Several years ago I was watching a morning program with CEO Bobbi Brown who was discussing her cosmetics. The host asked her a question about the use of cosmetics. I remember Brown responding, “At some point you need to come to terms with how you look.” I thought that was disappointing, but refreshing, especially coming from the CEO of a cosmetics company. What do you mean your makeup can’t make me look like a supermodel??? Brown’s point was that you need to work with what you have and make the best of it. Furthermore, she wasn’t making empty promises about what cosmetics could do.
When I worked in a nursing home, there was a particularly angry woman who lived there. She was angry that her daughter “put her” there. The resident had forgotten that she had been living in imperfect conditions before coming to the top-rated facility. She’d forgotten that she was particularly nasty to her daughter who subsequently did not want to take care of her at home. She forgot how bad her health really was. All that she could remember was that life was very unfair so she was hostile.
On New Year’s Eve we hosted a fairly lavish party with great food, live band, and an activity room that was transformed into Las Vegas with giant cardboard designs, glamour and glitz. I sat down at her table when it was done and asked, “So, did you have fun?” “No,” she answered in a what-are you-stupid? tone. “What’s fun about this?” I listed the many bullet points of fun to her unresponsive face. She said, “You get to go home now. I have to stay here.”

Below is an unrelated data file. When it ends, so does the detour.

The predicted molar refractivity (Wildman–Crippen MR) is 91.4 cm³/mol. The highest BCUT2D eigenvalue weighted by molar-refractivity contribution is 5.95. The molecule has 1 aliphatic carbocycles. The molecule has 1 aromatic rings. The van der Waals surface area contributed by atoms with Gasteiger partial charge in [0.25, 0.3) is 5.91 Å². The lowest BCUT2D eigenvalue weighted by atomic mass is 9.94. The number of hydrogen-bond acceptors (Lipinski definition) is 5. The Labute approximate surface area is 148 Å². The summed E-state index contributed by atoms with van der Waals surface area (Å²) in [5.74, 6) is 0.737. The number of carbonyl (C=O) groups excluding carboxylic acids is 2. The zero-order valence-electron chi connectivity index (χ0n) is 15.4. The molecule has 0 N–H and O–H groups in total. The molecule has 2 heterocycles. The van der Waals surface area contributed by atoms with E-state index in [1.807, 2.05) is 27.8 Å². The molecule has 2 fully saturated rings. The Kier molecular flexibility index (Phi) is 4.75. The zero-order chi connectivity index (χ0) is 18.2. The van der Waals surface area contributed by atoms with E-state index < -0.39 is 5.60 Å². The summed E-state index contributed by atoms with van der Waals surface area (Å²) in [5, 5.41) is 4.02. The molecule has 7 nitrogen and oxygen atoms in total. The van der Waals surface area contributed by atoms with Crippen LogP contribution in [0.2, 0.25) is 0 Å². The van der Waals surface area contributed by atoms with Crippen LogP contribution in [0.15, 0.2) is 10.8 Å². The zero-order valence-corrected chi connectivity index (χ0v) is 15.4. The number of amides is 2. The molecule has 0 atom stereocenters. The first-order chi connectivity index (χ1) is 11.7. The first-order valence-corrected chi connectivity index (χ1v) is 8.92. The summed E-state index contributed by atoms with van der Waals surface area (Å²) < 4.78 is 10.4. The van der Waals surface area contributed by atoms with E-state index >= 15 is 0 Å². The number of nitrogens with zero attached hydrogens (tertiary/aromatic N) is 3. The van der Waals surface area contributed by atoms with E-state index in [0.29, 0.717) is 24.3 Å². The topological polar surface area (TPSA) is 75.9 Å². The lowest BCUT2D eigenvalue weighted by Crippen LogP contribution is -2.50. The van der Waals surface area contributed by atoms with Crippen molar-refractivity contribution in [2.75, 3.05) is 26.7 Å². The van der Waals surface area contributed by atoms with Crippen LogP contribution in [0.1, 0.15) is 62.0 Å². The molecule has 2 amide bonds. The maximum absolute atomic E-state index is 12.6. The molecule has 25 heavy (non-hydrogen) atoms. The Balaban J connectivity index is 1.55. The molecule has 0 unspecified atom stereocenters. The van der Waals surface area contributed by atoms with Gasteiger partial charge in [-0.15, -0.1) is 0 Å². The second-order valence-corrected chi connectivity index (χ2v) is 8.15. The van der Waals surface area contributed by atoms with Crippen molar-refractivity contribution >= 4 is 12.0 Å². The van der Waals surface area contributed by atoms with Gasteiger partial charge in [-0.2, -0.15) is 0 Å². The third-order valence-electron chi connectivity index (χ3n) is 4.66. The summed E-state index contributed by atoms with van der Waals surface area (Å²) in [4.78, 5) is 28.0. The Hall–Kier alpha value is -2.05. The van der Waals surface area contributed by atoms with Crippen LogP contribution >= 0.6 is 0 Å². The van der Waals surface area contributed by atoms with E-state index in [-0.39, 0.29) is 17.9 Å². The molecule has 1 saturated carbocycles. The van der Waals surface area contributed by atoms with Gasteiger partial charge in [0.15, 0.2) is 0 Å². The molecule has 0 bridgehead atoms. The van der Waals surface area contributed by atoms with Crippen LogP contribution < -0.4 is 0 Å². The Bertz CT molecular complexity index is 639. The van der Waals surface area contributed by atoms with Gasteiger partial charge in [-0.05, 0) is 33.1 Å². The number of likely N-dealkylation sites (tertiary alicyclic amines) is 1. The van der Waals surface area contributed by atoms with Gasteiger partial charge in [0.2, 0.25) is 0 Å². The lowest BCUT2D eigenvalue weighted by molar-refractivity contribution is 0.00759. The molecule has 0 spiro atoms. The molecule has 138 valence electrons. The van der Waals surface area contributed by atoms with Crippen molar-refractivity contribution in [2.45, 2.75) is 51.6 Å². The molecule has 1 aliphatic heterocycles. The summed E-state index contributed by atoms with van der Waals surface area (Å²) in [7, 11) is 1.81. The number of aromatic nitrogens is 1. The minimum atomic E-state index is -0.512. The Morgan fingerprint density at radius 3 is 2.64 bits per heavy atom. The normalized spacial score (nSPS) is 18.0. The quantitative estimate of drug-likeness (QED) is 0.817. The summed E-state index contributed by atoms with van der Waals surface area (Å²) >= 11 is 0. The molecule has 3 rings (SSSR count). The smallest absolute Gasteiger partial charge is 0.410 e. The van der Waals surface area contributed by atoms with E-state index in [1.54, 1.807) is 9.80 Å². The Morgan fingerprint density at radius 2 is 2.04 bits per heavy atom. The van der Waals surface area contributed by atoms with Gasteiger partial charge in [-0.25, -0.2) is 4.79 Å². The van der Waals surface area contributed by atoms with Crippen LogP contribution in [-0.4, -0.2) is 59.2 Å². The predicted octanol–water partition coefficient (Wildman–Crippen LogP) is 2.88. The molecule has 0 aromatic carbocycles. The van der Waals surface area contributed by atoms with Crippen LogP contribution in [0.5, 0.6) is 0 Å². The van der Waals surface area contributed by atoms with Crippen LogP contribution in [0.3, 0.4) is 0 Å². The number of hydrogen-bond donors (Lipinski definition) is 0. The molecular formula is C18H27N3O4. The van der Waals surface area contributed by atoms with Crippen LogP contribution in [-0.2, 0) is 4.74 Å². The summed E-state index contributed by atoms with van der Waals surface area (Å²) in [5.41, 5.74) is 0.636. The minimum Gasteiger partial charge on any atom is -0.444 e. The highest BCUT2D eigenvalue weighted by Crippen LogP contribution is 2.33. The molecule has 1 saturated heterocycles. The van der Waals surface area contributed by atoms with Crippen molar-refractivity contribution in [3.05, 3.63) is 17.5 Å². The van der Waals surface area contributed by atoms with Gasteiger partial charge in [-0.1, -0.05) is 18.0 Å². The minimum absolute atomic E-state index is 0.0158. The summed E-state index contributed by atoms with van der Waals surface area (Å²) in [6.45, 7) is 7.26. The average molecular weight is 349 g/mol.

“You’re right,” I said. “I do get to go home. It is my time in life to do that. I have young children and a career. I am supposed to do that now. You had your time to do all of that. Someday I will live in a place like this. But now you live here. At some point you need to accept that. You’re making yourself miserable in not accepting it.” It was not a pep-talk and I didn’t promise her that she would come to love living there.
Over the next few months before she died, I found her more approachable as long as I spoke her language. “What the hell do you want?” she asked me when I came into her room one evening. I said, “If you’re going to swear at me, would you mind if I turned on the lights because I need to talk to you about taking a bus trip out of here for a few hours.” I could get her to smile a little whenever I allowed her to be a bear because she appreciated my efforts to try to cheer her up and would thank me. But I don’t think she ever really accepted where she was in life on any level. It’s a shame because it prevented her from making connections with others and keeping her days interesting. I realize it is easy for me to be critical from my perspective but I have seen so many people make the transition to nursing home life that I know it can be done. Everyone wants to age at home but not everyone can. I might go kicking and screaming into a nursing home someday but I hope I will come to terms with it and make the best of what life has left for me.